Developing a relationship with a new editor takes time and effort. Over the years, I’ve worked with many editors, and all of them had my interests at heart. One editor, however, asked me to make changes that didn’t mesh with the purpose of my book or the research I’d done. I refused to make the changes, and, after a phone discussion, the publisher respected my decision.
Before production begins, you may need an attitude adjustment. Years ago, when I was new to book publishing, I thought every word I wrote was cast in stone. If someone criticized my writing I was hurt. Deeply hurt. Thankfully, I’ve matured as a writer and know a sharp editor can improve my work.
Editors and authors have the same goal—to improve the product. It’s a worthy goal, and these tips will help you reach it.
- Get some info. An experienced editor will probably be more helpful than a brand new editor. What are the editor’s qualifications? Is she or he a published author? Has the editor worked on other books?
- Prepare yourself for rewrites. In addition to correcting mistakes, you may be asked to move copy from one chapter to another, revise a chapter, or add new copy. Being mentally prepared for these changes will make them easier.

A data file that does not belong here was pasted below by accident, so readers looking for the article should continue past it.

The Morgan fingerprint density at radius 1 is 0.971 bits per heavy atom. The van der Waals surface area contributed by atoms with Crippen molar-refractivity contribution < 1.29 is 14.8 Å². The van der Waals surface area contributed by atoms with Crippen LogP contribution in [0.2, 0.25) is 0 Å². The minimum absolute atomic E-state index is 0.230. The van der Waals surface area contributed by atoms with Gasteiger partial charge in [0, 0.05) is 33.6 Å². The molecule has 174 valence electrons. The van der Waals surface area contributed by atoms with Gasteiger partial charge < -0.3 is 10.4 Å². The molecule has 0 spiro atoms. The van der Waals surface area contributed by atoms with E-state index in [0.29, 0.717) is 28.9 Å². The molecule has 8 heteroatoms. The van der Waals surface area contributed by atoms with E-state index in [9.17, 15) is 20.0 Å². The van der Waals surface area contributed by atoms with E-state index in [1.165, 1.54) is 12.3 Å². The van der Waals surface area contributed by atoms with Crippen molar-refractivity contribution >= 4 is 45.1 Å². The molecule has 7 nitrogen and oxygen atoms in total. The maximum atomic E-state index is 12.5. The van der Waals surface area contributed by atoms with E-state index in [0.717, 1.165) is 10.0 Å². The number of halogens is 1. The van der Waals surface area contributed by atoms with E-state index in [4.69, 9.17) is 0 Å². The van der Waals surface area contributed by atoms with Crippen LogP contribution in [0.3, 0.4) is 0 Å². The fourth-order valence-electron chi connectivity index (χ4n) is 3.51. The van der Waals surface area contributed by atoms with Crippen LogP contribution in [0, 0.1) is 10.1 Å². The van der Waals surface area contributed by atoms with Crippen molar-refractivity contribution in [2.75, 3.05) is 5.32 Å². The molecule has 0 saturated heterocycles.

- Make notes for the editor. I have a manuscript that is just about to start production. My list includes some questions and explains some of the writing decisions I made. There are nine points on my list.
- Always be courteous. In our fast-paced, high-tech world, courtesy still counts. Business letters, emails, and phone conversations should all be courteous. Respect the editor’s commitment to your book and the hours she or he is spending on it.
- Talk with the editor. Other than meeting face-to-face, the phone is the most personal form of communication. You could also arrange a Skype call. Make a list of comments or questions. Don’t rush the call and be open to suggestions.
- Try some suggestions. Do they improve the manuscript? Is the flow still good? Are the points clear? If the answer to any of these questions is negative, talk with the editor or send an email. Be careful about your word choices and tone. Don’t use caps because they are interpreted as shouting.
- Work out compromises together. Start gently. “I wonder if this might work . . . .” Be brief and state the reasons for your suggestion. Do everything you can to keep your book on schedule. You don’t want to accidentally change the release date.
- Thank the editor. Finishing a book is something to celebrate. You need to celebrate your editor too. Send an email thank you to your editor. Again, be brief and be sincere. You never know when you will work with this editor again.